Setting up the D 3020 consists, in essence, of plugging it in. There’s no software to load or run, and the amplifier’s functions consist entirely of input selection and volume control, the one managed by two touch-buttons that illuminate on top (or left side, depending on orientation), and the single knob. There’s also a Bass EQ feature, offering roughly 6 decibels sweetening over the bottom two octaves or so, induced by a tiny rear-panel push button. Most often, no doubt, the remote will do the honors. As noted, rear-panel inputs comprise one each TosLink optical and coaxial (RCA) digital and one-eighth-inch optical mini/analog combo jack, plus the asynchronous USB port, and an analog-stereo RCA input. There’s also a subwoofer output, unusually, an eighth-inch minijack, which engages a 100-hertz low-pass filter when a plug is inserted. There is no high-pass option for the speaker outputs, which utilize solid, five-way binding posts.
Bluetooth is where I started my listening, via my iPhone 5. The D 3020 incorporates the aptX Bluetooth protocol, which should yield a superior sound. This is not yet incorporated into Apple’s iOS, so what I heard was “regular” A2DP Bluetooth using the AAC codec for compression; it still sounded pretty good.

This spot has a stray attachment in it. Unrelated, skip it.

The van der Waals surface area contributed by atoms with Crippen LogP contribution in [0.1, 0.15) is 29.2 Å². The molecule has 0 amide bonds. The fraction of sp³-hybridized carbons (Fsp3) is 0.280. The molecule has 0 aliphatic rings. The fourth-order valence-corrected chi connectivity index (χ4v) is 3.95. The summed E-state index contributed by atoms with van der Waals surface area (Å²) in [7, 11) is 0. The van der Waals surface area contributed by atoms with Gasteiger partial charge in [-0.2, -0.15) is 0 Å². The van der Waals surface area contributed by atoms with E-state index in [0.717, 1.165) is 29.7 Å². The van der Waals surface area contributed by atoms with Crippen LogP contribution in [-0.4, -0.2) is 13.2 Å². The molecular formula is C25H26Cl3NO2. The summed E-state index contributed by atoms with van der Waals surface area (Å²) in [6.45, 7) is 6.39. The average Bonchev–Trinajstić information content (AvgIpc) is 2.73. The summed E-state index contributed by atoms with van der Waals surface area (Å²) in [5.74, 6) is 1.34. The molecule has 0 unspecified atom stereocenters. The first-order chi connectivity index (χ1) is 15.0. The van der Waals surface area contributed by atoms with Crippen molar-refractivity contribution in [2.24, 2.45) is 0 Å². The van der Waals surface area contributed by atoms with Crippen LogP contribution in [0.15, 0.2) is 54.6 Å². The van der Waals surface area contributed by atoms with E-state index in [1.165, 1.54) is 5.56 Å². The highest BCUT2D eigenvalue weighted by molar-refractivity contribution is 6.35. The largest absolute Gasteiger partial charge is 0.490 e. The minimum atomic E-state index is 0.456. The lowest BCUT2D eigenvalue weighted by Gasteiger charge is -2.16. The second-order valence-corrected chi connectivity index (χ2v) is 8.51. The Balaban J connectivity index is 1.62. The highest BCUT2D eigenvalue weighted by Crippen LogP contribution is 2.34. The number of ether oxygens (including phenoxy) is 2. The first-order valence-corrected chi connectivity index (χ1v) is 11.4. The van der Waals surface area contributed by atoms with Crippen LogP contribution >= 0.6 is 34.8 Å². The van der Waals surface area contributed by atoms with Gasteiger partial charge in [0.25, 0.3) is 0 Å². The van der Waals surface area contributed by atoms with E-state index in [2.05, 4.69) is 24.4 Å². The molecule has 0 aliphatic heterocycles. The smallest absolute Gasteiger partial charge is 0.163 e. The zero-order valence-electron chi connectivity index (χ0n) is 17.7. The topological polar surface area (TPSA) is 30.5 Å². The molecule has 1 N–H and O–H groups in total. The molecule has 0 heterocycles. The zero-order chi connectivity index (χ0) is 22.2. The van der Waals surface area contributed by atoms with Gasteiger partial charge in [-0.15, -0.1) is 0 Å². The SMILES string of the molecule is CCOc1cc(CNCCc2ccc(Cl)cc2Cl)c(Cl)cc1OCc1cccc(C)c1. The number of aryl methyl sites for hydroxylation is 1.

For serious listening, I moved on to the USB connection, from my iMac. The NAD accepts PCM up to 96/24; you cannot stream FLAC or other lossless formats (or DSD) to it directly but myriad free-ware and cheap-ware player applications for all kinds of operating systems exist. In a non-computer setup, numerous set-top boxes or streaming DVD players can do the honors, via DLNA, or in a few cases, directly via wired USB. I played my files using a little OSX app called Decibel.
As to how the little D 3020 sounds? In a time-honored word: Great! In a desktop configuration with small two-way monitors, the NAD delivered all the output anyone might wish, with never a hint of strain. A 96/24 FLAC of Keith Jarrett’s classic Köln Concert delivered enormous air and crystalline solo piano tones—though the Chesky-recorded “‘Tain’t So,” another piano-solo FLAC (176/24; Dick Hyman) sounded even better, with superbly natural ping to hammer strikes and richly three-dimensional air around accented treble notes.